Marvel have a villain problem. It’s not just long debated: it’s a fact. For far too long in the 18-strong franchise, villains more complex than your obligatory Big Bad were much needed and hard to come by.
Yes there was Loki, he of Asgard and adopted, emo brother of Thor, burdened by familial woes and self-righteous, glorious purpose. For a very long time, he was the sole purveyor of what could be deemed a more “complex” villain. Be it conquest, forgiveness, betrayal or redemption, the character only earned the marker of “Marvel’s Best Villain” due to the longevity of character development and potential for change, much of which only being allowed thanks to fan-servial resurrection.
Due to this, Loki has graced more films than any other Marvel villain to date, namely three Thor films, the first Avengers outing and most recently, Avengers: Infinity War. By the end of 2017’s game-changing Thor Ragnarok it is debatable as to whether Loki is even a villain at all, which is precisely what makes the character work so well; even when he has committed heinous, murderous acts for his own personal gain, his charming nature makes him engaging, as does his being flawed and relatable in his patheticness.
Whilst not necessarily the same, there are definite comparative dualities that make successive villains Killmonger (Michael B. Jordan, Black Panther) and Thanos (Josh Brolin, Avengers: Infinity War) equally as compelling. As the first MCU film to centre on a black lead with a predominantly black cast and crew, Black Panther excelled in its representation of black culture and its portrayal of hereditary historical and societal black issues, touching upon colonialism, alienation and preservation of culture and pilgrimage to a homeland, a compulsion of many a person of colour.
Set in Wakanda – a fictional and technologically advanced African nation that shields its wealth from the world to protect its resources from the potential for colonialism and war – Black Panther celebrates African language, culture and history and offers a glimpse (albeit, a science fictional one) into what African nations may have grown to become had they not been pillaged in centuries previous. Eric Killmonger, the film’s antagonist to its king T’Challa (Chadwick Boseman), is an American-born Wakandan with a grudge against his ancestral homeland and a claim to its throne. His belief that returning to Wakanda will offer him a sense of belonging intertwined with his fury results in a quest for dictatorship, acceptance and a longing to fill The Void of ancestry following slavery that so many African Americans continue to feel. Such deeper, more personal motivations provided a more complex insight into the motives of Killmonger than any Marvel villain seen previously, even Loki who – let’s face it – has always been a sly weasel of a character.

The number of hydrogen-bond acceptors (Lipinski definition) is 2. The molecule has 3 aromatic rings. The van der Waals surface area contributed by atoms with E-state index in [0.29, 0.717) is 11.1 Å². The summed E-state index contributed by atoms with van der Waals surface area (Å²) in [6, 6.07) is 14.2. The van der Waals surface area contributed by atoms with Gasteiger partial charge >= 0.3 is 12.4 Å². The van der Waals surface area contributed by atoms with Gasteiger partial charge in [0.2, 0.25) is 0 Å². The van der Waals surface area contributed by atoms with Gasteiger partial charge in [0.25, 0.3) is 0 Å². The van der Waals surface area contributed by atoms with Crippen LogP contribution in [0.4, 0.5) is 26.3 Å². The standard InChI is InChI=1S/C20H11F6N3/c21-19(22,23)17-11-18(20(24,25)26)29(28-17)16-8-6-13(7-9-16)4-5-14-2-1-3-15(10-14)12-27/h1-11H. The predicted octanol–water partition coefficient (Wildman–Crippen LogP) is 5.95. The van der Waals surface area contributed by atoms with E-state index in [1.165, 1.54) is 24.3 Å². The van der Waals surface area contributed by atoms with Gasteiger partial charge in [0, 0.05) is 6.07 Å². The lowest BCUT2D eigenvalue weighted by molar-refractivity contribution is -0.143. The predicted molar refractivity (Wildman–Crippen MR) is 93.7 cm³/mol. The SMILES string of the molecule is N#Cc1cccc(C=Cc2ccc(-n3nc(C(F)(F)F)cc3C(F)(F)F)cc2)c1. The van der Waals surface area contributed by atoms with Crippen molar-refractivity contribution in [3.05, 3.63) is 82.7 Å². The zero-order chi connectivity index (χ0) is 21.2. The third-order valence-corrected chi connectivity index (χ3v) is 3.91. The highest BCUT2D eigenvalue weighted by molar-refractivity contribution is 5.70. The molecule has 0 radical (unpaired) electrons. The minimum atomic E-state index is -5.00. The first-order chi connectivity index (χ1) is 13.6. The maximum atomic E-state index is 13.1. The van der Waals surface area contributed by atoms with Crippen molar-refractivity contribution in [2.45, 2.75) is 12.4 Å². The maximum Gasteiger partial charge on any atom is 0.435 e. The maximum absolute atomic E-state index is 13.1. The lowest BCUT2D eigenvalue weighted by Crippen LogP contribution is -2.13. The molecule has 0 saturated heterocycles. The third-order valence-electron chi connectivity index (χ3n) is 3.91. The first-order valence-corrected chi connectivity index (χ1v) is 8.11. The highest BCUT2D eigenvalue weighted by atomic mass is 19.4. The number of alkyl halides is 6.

As audiences should expect, given ten years of the MCU and six years of build-up, Thanos needed to be the biggest of Big Bads. He did not disappoint, and solidified his status in the opening scene of Avengers: Infinity War – before the credits had even rolled – by slaughtering a whole host of Asgardian refugees and not one, but two major characters.
Thanos – as everyone knows by now – is hellbent on collecting the Infinity Stones, six elemental stones with unknown ability that make the bearer the most powerful being in the universe. But perhaps unprecedentedly, the “Mad Titan” has seemingly altruistic motives. Tired of seeing civilisations burden their planets by relentlessly depleting its resources, he plans to kill half of the universe’s inhabitants so as to allow these worlds to recoup. It is such a rationally reasoned quest for genocide that when Thanos explains it midway through the film, it almost sounds appealing because – as with all good villains – they are the heroes of their own story by their own perspective.
The sincerity with which he believes in his cause is undermined by his hubris. Unlike Loki and Killmonger, who ultimately start their respective crusades for selfish reasons, Thanos believes himself to be a saviour of life and not a bringer of death, and seeing such black and white perspectives juxtaposed onscreen results in a swathe of grey. Such grey narratives make for more interesting conflicts whereby viewers are able to see compelling – and wrong – points of view in places that they did not anticipate.
In equipping Thanos with the “Hero’s Journey” – a traditional storytelling technique that endears the main protagonist to the audience and allows them room to grow into their optimum self – directors Joe and Anthony Russo deploy the character with an unprecedented depth. Thanos is the Big Bad of Infinity War, but the aforementioned endearment and consequent sympathy to the root of his cause – to preserve life and the wider universe – confuses the narrative structure of film that audiences (especially Marvel ones) are so accustomed. You are propositioned with the temptation of power, and what you’d do with it. You are privy to Thanos’ rationalisation of his quest and actions to achieve it. You are invited to like him.
By the end of Infinity War, it is clear who should (and will) win such tussles in the as-of-yet-unnamed Avengers 4, but the parity of good vs evil is more skewed than ever before in the MCU. Then again, isn’t it fun to question your own psyche along the way.